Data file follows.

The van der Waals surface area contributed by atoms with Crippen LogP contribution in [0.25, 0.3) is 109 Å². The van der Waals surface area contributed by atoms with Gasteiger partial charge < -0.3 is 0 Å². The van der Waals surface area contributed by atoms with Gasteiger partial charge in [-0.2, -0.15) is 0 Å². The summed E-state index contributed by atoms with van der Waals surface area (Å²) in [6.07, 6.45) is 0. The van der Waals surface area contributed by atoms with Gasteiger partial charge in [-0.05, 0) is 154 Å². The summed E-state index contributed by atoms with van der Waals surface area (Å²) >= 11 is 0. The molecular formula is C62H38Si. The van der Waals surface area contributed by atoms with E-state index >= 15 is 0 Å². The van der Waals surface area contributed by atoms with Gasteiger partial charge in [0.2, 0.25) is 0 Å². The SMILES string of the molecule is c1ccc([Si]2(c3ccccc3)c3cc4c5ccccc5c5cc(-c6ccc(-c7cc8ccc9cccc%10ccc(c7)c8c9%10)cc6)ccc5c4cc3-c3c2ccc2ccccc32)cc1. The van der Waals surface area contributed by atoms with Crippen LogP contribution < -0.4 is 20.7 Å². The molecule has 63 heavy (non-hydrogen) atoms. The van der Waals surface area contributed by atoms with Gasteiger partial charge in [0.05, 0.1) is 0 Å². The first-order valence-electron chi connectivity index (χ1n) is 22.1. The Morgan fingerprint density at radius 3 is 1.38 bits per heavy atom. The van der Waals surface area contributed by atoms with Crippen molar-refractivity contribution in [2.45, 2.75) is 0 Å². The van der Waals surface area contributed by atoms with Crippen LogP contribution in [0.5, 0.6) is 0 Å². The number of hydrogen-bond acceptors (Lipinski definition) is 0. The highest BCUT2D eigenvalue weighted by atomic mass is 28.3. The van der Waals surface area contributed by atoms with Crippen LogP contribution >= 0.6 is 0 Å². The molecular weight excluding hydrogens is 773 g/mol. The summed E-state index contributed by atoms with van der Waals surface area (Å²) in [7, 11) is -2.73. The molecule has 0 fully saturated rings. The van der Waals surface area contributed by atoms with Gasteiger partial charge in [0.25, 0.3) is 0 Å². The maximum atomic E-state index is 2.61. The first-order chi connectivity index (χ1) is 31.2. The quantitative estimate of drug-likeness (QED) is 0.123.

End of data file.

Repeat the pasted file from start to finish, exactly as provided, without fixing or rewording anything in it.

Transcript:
The van der Waals surface area contributed by atoms with Crippen LogP contribution in [0.25, 0.3) is 109 Å². The van der Waals surface area contributed by atoms with Gasteiger partial charge < -0.3 is 0 Å². The van der Waals surface area contributed by atoms with Gasteiger partial charge in [-0.2, -0.15) is 0 Å². The summed E-state index contributed by atoms with van der Waals surface area (Å²) in [6.07, 6.45) is 0. The van der Waals surface area contributed by atoms with Gasteiger partial charge in [-0.05, 0) is 154 Å². The summed E-state index contributed by atoms with van der Waals surface area (Å²) >= 11 is 0. The molecular formula is C62H38Si. The van der Waals surface area contributed by atoms with E-state index >= 15 is 0 Å². The van der Waals surface area contributed by atoms with Gasteiger partial charge in [0.2, 0.25) is 0 Å². The SMILES string of the molecule is c1ccc([Si]2(c3ccccc3)c3cc4c5ccccc5c5cc(-c6ccc(-c7cc8ccc9cccc%10ccc(c7)c8c9%10)cc6)ccc5c4cc3-c3c2ccc2ccccc32)cc1. The van der Waals surface area contributed by atoms with Crippen LogP contribution < -0.4 is 20.7 Å². The molecule has 63 heavy (non-hydrogen) atoms. The van der Waals surface area contributed by atoms with Gasteiger partial charge in [0.05, 0.1) is 0 Å². The first-order valence-electron chi connectivity index (χ1n) is 22.1. The Morgan fingerprint density at radius 3 is 1.38 bits per heavy atom. The van der Waals surface area contributed by atoms with Crippen molar-refractivity contribution in [2.45, 2.75) is 0 Å². The van der Waals surface area contributed by atoms with Crippen LogP contribution in [0.5, 0.6) is 0 Å². The number of hydrogen-bond acceptors (Lipinski definition) is 0. The highest BCUT2D eigenvalue weighted by atomic mass is 28.3. The van der Waals surface area contributed by atoms with Crippen LogP contribution >= 0.6 is 0 Å². The molecular weight excluding hydrogens is 773 g/mol. The summed E-state index contributed by atoms with van der Waals surface area (Å²) in [7, 11) is -2.73. The molecule has 0 fully saturated rings. The van der Waals surface area contributed by atoms with Gasteiger partial charge in [0.25, 0.3) is 0 Å². The maximum atomic E-state index is 2.61. The first-order chi connectivity index (χ1) is 31.2. The quantitative estimate of drug-likeness (QED) is 0.123.